She was attending Opiate Addiction Treatment twice a week, an outpatient program at the St. Louis facility. Eventually, she began missing appointments citing conflicts in her work schedule and not having adequate transportation and child care, but records show treatment counselors always followed up with the veteran over the phone.

On Nov. 16, 2016, Brailer discharged upon her own request "against medical advice" and was considered at-risk for relapse. Although a significant other was listed as Amanda's emergency point of contact, Todd said she wishes more attempts had been made to make her aware of what she feels was a red flag.

"If a doctor had called me and said, 'look, Miss Todd, your daughter is in a very dangerous situation, you need to come up here, your support is needed' I would've been there in a heartbeat," she said.

But she never imagined Amanda would take her own life on Dec. 8, 2016.

"No one came and at 7:43 she kicked the stool."

Todd feels over time, things from home life to rehab began adding to Amanda's anxiety and says it broke her spirit. She wonders if more could have been done for her.

But Peter Dancy, Director of the Alexandria, Louisiana Veterans Affairs Health Care System said the VA does its best to be proactive about personalized care for veterans.

"We need to know those veterans, we need to find those triggers that are concerning to them, so we're teaching staff to be cognizant to those types of things that veterans may have," Dancy said. "As opposed to asking a question of the veteran 'what's the matter with you?' We ask 'what matters to you?' You'll get a different answer to that so focusing on what matters to that veteran I think is critical."

Todd questions medications Amanda was prescribed, which were mainly for symptoms of opiate dependence and depression. Dancy said alternatives to medication are just as important and a priority for the VA. Medical records show Brailer enjoyed and responded well to activities like bowling with peers and equine therapy.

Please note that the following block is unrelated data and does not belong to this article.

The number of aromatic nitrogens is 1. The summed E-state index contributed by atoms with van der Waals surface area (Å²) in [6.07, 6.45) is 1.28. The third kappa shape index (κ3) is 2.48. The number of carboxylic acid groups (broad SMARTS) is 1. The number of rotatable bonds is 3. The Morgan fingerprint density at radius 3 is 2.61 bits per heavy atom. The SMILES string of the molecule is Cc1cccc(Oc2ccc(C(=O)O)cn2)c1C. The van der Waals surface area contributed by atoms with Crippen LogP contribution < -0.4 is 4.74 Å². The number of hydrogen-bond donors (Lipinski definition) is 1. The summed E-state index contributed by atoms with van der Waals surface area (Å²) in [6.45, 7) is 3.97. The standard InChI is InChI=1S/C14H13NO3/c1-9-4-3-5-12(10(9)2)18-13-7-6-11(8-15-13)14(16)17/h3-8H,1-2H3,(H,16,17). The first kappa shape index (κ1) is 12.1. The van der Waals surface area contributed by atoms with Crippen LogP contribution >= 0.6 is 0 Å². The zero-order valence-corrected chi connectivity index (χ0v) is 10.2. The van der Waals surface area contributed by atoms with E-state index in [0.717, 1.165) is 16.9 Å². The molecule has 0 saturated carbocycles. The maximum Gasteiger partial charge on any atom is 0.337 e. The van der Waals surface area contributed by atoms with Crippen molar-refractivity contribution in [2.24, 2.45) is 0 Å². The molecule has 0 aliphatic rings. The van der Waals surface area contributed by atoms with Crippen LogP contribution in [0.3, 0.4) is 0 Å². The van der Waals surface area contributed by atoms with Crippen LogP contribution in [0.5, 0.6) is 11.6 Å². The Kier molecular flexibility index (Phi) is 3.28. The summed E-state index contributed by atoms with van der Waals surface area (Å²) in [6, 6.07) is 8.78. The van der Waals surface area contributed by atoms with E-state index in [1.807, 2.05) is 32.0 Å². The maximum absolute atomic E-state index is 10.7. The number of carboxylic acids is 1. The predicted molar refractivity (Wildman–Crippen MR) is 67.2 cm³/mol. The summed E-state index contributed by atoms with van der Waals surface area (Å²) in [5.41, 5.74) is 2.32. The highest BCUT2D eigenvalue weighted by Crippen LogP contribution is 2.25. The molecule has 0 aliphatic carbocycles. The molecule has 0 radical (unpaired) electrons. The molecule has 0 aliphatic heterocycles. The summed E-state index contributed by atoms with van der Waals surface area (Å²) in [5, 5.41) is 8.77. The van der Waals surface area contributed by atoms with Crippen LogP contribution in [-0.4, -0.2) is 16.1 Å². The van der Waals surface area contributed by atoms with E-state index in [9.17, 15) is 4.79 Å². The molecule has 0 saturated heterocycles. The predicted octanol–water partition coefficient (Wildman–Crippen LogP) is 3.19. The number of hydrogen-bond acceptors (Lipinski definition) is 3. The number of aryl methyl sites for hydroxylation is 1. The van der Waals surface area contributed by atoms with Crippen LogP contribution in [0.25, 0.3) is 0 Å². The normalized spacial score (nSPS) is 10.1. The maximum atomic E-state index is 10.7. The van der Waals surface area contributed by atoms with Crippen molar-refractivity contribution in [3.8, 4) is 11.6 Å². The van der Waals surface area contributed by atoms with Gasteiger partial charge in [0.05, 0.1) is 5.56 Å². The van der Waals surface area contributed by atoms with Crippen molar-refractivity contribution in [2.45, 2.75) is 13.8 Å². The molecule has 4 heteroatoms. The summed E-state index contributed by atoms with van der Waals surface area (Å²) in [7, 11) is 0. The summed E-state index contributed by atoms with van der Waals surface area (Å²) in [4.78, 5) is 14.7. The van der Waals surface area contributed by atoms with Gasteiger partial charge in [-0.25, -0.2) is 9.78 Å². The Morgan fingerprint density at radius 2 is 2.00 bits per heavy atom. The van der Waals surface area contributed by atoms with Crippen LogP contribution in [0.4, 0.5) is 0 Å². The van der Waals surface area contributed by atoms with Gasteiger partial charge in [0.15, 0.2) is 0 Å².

"Tai-chi, yoga, acupuncture, aqua therapy, those are some of the alternatives that the veterans can potentially use," Dancy said.

Nina may never get all the answers she's looking for but finds some peace in knowing that despite the bad days, Amanda's medical records show she was focused on her recovery.

"Look how happy," the mother said holding up another picture. Reflecting in Hodges Gardens, Todd hopes that sharing her grief will affect change to the system and save the life of another veteran or anyone else struggling with thoughts of suicide.

"Don't shove that needle in your arm, don't take that bottle of pills, don't tie that rope around your neck," she said. "Listen to me...I care about you, and I don't want you to do that."

(Editor's Note)
The Public Affairs Manager for the Saint Louis VA Health Care System emailed us the following statement:

"Every suicide is a tragic outcome. We are saddened by the loss of this Veteran. We again extend our condolences to the family and friends of Amanda Brailer. It's important that we continue to talk about suicide prevention and bring awareness to this illness...We are committed to providing the highest level of support to Veterans living with mental illness and struggling with these daily challenges. We ask family members and friends to help us, support your loved ones by connecting them to these important VA services."

A spokesperson for U.S. Senator Bill Cassidy's office emailed this statement:

"After her daughter's tragic passing, Nina Todd contacted Senator Cassidy's office seeking assistance in dealing with the VA. Over a period of several months, we were in frequent contact with her and did everything we could to help with her requests."

In September 2017, the St. Louis Va Medical Center Director responded to an inquiry made by Congressman Mike Johnson's office on behalf of Nina Todd. The letter reiterated information found in Amanda's medical records regarding her complaint against two VA nurses while in DCHV, a verbal threat by a peer Amanda alerted staff about but declined to file a formal complaint and attempts to involve family in her care at DCHV.
According to the St. Louis VA, Amanda "repeatedly refused offers to involve Mrs. Todd in her care and identified a significant other as her emergency point of contact."